Developing Graphene Coatings, One Carbon Atom at a Time

Author: 
Bob Michaels

Because they are exposed to a fluidic environment, metal-based medical device implants are susceptible to corrosion. In the case of intravascular stents, for example, FDA warns that corrosion can cause or contribute to premature stent failure, generate toxic by-products, or result in adverse biological and tissue responses. Seeking to develop a new generation of coatings that could eventually be used to prevent such issues, researchers at Vanderbilt University (Nashville) are exploring the use of graphene, a corrosion-resistant material with a variety of properties that could render it suitable for implantable medical devices.

Vanderbilt graphene coating
A piece of copper foil with a graphene coating has not oxidized, while a piece of foil without the coating (right), shows the effects of oxidation.

Consisting of carbon atoms that form a single monolayer of graphite, graphene is impervious to corrosion, comments Kirill Bolotin, an assistant professor of physics at Vanderbilt. “For example, cyclic voltammetry measurements that we have performed show that it effectively suppresses metal oxidation and oxygen reduction. And electrochemical impedance spectroscopy measurements suggest that a graphene coating on top of a metal substrate remains undamaged, while the metal itself corrodes where cracks in the graphene film form.” These findings confirm earlier study results from Rodney Ruoff at the University of Texas at Austin and Jiwoong Park at Cornell University.

Tafel analyses, also performed by Bolotin and his team, highlight graphene’s superiority over an assortment of bare metals. Thus, while copper films coated with the material corrode seven times slower in an aerated Na2SO4 solution than bare copper, nickel coated with a multilayer of graphene film corrodes 20 times slower than bare nickel. Furthermore, nickel surfaces coated with four layers of mechanically transferred graphene corrode four times slower than the bare metal, according to the group’s studies.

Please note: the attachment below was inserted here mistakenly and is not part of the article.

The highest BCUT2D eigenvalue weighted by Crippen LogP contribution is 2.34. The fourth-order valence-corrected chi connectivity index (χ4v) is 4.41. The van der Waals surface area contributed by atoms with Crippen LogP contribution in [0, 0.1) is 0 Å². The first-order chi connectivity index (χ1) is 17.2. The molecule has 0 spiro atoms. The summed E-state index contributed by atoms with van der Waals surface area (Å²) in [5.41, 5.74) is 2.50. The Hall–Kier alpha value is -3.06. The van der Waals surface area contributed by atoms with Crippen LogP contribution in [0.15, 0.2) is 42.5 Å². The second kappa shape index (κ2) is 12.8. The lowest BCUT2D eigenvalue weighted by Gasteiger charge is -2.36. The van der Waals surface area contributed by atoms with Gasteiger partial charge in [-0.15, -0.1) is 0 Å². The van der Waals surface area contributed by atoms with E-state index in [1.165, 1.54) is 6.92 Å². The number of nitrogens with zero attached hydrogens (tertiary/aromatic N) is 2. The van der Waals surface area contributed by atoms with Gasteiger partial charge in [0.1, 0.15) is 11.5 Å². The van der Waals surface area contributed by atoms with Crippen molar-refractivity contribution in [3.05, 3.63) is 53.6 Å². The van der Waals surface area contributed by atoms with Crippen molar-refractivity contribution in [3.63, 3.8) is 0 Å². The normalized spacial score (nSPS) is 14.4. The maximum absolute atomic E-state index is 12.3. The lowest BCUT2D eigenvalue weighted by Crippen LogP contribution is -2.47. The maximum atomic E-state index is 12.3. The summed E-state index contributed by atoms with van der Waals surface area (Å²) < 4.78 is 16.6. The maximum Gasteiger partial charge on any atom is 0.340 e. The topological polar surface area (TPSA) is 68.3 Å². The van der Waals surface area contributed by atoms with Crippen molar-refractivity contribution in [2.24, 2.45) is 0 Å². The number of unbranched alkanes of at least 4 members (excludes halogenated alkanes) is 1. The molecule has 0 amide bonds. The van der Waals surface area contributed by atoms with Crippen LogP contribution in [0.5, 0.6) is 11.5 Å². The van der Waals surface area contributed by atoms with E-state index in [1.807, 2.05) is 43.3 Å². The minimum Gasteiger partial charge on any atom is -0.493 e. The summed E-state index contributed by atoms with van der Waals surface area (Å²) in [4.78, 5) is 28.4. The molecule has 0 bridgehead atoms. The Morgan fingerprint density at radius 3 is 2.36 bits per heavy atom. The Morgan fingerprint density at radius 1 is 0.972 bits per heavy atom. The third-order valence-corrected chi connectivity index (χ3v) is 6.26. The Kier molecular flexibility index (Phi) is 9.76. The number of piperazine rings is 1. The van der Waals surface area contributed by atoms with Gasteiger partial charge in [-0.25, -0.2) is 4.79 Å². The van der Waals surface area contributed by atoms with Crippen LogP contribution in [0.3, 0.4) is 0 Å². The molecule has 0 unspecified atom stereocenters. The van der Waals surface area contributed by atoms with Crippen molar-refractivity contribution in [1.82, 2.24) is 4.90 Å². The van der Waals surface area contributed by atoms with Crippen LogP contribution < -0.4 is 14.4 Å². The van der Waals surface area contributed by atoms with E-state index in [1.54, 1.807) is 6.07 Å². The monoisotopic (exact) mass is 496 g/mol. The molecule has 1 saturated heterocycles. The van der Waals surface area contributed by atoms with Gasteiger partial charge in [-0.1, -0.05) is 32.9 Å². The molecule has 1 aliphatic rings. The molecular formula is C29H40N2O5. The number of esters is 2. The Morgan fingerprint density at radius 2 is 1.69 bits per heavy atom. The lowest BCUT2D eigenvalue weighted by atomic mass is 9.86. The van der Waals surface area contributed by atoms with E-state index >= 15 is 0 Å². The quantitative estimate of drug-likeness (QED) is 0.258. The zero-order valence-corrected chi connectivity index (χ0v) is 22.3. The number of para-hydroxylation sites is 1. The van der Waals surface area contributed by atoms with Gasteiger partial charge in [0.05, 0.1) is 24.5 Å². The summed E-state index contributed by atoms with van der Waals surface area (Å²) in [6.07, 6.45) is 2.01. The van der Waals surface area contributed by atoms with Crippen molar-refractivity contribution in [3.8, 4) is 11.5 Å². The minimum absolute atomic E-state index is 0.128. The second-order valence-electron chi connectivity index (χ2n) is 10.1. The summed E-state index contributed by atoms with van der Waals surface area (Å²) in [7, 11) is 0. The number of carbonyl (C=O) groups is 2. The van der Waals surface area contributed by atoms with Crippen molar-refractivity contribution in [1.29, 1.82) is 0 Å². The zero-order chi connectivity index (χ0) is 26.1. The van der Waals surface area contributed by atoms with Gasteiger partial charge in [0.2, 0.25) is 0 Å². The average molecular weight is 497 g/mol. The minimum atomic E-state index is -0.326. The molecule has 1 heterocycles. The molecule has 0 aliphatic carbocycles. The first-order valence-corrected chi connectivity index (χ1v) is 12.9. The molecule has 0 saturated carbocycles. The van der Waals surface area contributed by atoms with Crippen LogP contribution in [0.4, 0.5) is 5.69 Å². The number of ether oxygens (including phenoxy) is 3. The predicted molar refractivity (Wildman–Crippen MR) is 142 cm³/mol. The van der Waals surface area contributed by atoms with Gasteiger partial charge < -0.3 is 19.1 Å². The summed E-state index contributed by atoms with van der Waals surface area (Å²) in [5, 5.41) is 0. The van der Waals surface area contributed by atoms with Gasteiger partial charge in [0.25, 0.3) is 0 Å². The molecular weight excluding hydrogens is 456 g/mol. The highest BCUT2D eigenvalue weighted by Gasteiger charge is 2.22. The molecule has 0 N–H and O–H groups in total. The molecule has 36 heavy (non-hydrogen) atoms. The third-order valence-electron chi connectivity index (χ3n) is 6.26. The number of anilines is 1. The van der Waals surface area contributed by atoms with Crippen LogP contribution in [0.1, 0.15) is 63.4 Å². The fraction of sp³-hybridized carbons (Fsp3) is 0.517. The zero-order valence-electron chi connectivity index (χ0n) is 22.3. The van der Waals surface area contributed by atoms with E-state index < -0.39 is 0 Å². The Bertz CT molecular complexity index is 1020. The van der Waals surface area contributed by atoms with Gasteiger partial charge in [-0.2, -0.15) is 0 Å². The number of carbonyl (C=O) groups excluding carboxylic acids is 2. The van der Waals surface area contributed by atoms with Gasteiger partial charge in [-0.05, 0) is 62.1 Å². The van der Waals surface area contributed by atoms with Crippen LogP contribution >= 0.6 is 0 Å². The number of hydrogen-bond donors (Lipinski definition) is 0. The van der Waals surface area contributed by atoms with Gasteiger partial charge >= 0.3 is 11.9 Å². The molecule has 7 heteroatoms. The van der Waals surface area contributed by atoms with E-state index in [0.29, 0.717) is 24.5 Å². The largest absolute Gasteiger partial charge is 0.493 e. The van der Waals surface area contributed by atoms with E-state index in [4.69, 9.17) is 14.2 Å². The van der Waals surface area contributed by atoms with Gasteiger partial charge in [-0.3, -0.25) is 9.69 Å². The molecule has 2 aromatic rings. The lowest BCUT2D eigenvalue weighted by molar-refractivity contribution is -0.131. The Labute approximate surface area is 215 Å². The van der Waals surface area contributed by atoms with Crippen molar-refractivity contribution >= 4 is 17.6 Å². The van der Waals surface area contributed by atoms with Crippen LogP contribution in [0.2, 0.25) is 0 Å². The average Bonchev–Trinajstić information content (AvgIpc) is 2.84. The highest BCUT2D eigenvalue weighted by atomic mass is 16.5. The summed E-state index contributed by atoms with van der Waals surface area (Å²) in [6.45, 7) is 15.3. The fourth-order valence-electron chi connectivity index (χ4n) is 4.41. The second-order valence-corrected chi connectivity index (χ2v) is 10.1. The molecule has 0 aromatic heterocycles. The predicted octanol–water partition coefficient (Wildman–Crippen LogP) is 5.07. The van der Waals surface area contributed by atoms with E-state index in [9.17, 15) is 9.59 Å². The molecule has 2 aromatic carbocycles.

In addition to exhibiting corrosion-resistance, graphene is the world’s thinnest material. Indeed, it is so thin that a single layer is transparent, and it is so light that an ounce of it would cover 28 football fields. But despite its thinness, graphene is completely impermeable to even the smallest molecules, such as helium. “These properties make it uniquely suitable for applications such as a coatings,” Bolotin remarks.

Graphene, according to Bolotin, also features others properties that make it potentially suitable for use in corrosion-resistant coating applications. For example, it can be grown on many different types of metals, including copper, nickel, and ruthenium, and it can also be mechanically transferred onto other types of metals. In addition, because graphene is chemically inert, it is biocompatible, making it suitable for use in medical device applications.

“However, one problem that is likely to be encountered is mechanical abrasion,” Bolotin cautions. “It’s not clear to what extent a monolayer of graphene can withstand mechanical friction. Thus, a graphene coating would most likely be suitable for implant applications that do not involve high levels of friction.”